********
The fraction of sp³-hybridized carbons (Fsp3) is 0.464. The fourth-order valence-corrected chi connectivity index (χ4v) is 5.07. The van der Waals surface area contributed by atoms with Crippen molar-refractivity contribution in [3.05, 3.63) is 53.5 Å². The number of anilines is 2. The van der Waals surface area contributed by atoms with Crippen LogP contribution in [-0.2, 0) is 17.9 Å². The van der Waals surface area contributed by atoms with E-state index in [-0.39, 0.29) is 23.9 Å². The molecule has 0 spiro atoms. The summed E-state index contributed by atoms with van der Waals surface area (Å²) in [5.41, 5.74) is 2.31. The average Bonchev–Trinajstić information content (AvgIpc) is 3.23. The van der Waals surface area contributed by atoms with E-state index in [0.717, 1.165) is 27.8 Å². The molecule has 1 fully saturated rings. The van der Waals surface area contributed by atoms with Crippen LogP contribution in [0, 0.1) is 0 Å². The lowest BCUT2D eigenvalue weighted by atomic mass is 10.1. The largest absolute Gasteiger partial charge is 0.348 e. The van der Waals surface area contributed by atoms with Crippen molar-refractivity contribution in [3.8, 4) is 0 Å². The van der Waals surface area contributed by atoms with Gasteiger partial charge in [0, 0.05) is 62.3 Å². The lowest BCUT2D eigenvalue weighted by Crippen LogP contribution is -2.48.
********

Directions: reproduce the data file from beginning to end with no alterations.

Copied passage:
The fraction of sp³-hybridized carbons (Fsp3) is 0.464. The fourth-order valence-corrected chi connectivity index (χ4v) is 5.07. The van der Waals surface area contributed by atoms with Crippen molar-refractivity contribution in [3.05, 3.63) is 53.5 Å². The number of anilines is 2. The van der Waals surface area contributed by atoms with Crippen LogP contribution in [-0.2, 0) is 17.9 Å². The van der Waals surface area contributed by atoms with E-state index in [-0.39, 0.29) is 23.9 Å². The molecule has 0 spiro atoms. The summed E-state index contributed by atoms with van der Waals surface area (Å²) in [5.41, 5.74) is 2.31. The average Bonchev–Trinajstić information content (AvgIpc) is 3.23. The van der Waals surface area contributed by atoms with E-state index in [0.717, 1.165) is 27.8 Å². The molecule has 1 fully saturated rings. The van der Waals surface area contributed by atoms with Crippen LogP contribution in [0, 0.1) is 0 Å². The lowest BCUT2D eigenvalue weighted by atomic mass is 10.1. The largest absolute Gasteiger partial charge is 0.348 e. The van der Waals surface area contributed by atoms with Crippen molar-refractivity contribution in [3.8, 4) is 0 Å². The van der Waals surface area contributed by atoms with Gasteiger partial charge in [0, 0.05) is 62.3 Å². The lowest BCUT2D eigenvalue weighted by Crippen LogP contribution is -2.48.